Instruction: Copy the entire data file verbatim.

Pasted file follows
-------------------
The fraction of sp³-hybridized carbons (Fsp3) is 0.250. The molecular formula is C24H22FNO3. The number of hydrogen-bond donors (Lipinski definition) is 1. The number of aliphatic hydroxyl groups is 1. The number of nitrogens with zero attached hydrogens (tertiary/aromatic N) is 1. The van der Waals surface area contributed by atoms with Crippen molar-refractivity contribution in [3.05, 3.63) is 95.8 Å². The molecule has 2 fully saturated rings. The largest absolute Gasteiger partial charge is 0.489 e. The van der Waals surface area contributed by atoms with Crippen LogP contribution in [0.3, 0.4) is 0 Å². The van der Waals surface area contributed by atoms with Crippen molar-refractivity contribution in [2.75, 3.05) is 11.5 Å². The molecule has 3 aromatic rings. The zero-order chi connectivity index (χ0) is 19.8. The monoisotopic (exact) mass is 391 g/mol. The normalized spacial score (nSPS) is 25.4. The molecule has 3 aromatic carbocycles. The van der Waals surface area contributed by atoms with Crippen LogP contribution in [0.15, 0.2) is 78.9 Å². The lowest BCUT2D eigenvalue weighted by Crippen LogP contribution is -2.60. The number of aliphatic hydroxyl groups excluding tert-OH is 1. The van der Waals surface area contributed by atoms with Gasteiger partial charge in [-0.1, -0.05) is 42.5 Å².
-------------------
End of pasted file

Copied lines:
The fraction of sp³-hybridized carbons (Fsp3) is 0.250. The molecular formula is C24H22FNO3. The number of hydrogen-bond donors (Lipinski definition) is 1. The number of aliphatic hydroxyl groups is 1. The number of nitrogens with zero attached hydrogens (tertiary/aromatic N) is 1. The van der Waals surface area contributed by atoms with Crippen molar-refractivity contribution in [3.05, 3.63) is 95.8 Å². The molecule has 2 fully saturated rings. The largest absolute Gasteiger partial charge is 0.489 e. The van der Waals surface area contributed by atoms with Crippen LogP contribution in [0.3, 0.4) is 0 Å². The van der Waals surface area contributed by atoms with Crippen molar-refractivity contribution in [2.75, 3.05) is 11.5 Å². The molecule has 3 aromatic rings. The zero-order chi connectivity index (χ0) is 19.8. The monoisotopic (exact) mass is 391 g/mol. The normalized spacial score (nSPS) is 25.4. The molecule has 3 aromatic carbocycles. The van der Waals surface area contributed by atoms with Crippen LogP contribution in [0.15, 0.2) is 78.9 Å². The lowest BCUT2D eigenvalue weighted by Crippen LogP contribution is -2.60. The number of aliphatic hydroxyl groups excluding tert-OH is 1. The van der Waals surface area contributed by atoms with Gasteiger partial charge in [-0.1, -0.05) is 42.5 Å².